https://www.dw.com-Priyanka Shankar Brussels
At their two-day summit in Brussels, EU leaders are keen to find a joint solution to tackle the energy crisis and provide more support to Ukraine. The bloc’s policy toward China is also on the agenda.
Finding a joint strategy to ease the European Union’s ailing energy market is set to drive discussions in Brussels this week, as EU leaders convene for a two-day summit.
Energy prices — determined by the price of gas, coal and oil — had already soared across the globe after COVID-19 lockdowns were lifted and economies opened up, and the war in Ukraine has only exacerbated the crisis. Moscow’s decision to cut gas supplies to the EU since launching the invasion has had a dynamic impact on gas prices within the bloc.
Prices rose to a record high of €335 ($337) per megawatt hour (MWh) in the spring. Since then, prices have fallen to about €225 per MWh, but are still up 300% since the start of 2022.
Phuc-Vinh Nguyen, a research fellow at the Jacques Delors Institute, a Paris think tank, told DW that if the war continued to escalate European gas prices would remain relatively high, and could be up to four times as much by 2025. “This will be a big issue for industries and also for consumers,” he said.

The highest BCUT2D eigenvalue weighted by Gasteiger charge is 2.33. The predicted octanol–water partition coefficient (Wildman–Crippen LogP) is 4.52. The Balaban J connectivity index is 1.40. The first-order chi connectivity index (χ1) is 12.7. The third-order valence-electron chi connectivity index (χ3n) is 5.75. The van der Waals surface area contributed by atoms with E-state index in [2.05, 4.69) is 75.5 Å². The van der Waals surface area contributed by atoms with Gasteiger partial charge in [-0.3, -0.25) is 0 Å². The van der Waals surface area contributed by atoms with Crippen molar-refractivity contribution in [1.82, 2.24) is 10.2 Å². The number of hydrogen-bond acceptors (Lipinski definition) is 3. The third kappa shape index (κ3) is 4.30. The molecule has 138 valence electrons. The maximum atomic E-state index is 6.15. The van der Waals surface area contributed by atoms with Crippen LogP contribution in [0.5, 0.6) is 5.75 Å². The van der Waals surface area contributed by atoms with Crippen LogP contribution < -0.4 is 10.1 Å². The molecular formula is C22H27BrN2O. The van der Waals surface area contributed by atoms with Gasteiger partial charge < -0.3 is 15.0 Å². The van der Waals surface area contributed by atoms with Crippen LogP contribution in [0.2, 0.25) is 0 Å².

EU leaders and their energy ministers have held a string of meetings over the past few weeks to find solutions to reduce these high prices. But a united strategy is not yet on the table.
Divisions persist over “capping prices,” with some EU states, including Belgium, Italy, Poland and Greece, wanting a pan-European wholesale price cap on gas. Others, such as the Netherlands and Germany are against such a move, fearing it would hurt the global supply and demand of gas.
In an interview with Politico in September, Belgian Prime Minister Alexander de Croo said “if Europe sets the gas price cap 5% higher than regions like Asia, all traders in the world would still continue to sell in Europe, because they would still get a price that is more attractive than Asia.”
But according to Philipp Lausberg, an analyst at the Brussels-based European Policy Centre, it’s difficult to come to a pan-European agreement to finance a price cap.
“A lot of rich countries, especially Germany, are still wary about contributing more money to on the European level,” he told DW. But he added that as a bloc the EU had a much stronger negotiating position than individual member states, and this would enable it to negotiate cheaper prices, which would then benefit consumers.
Charles Michel, president of the European Council, has called on the bloc’s leaders to arrive at a united solution on this matter at this week’s summit, particularly in the face of differing domestic circumstances. He said they should focus on “reducing demand, ensuring security of supply and containing prices.”
EU leaders will also discuss the European Commission’s proposals to contain the energy crisis. The bloc’s executive arm has proposed that as a “last resort measure” the EU should set a limit on the main European gas exchange, the Title Transfer Facility (TTF), a virtual trading hub in the Netherlands. It suggested this will help to reduce prices and not distort demand.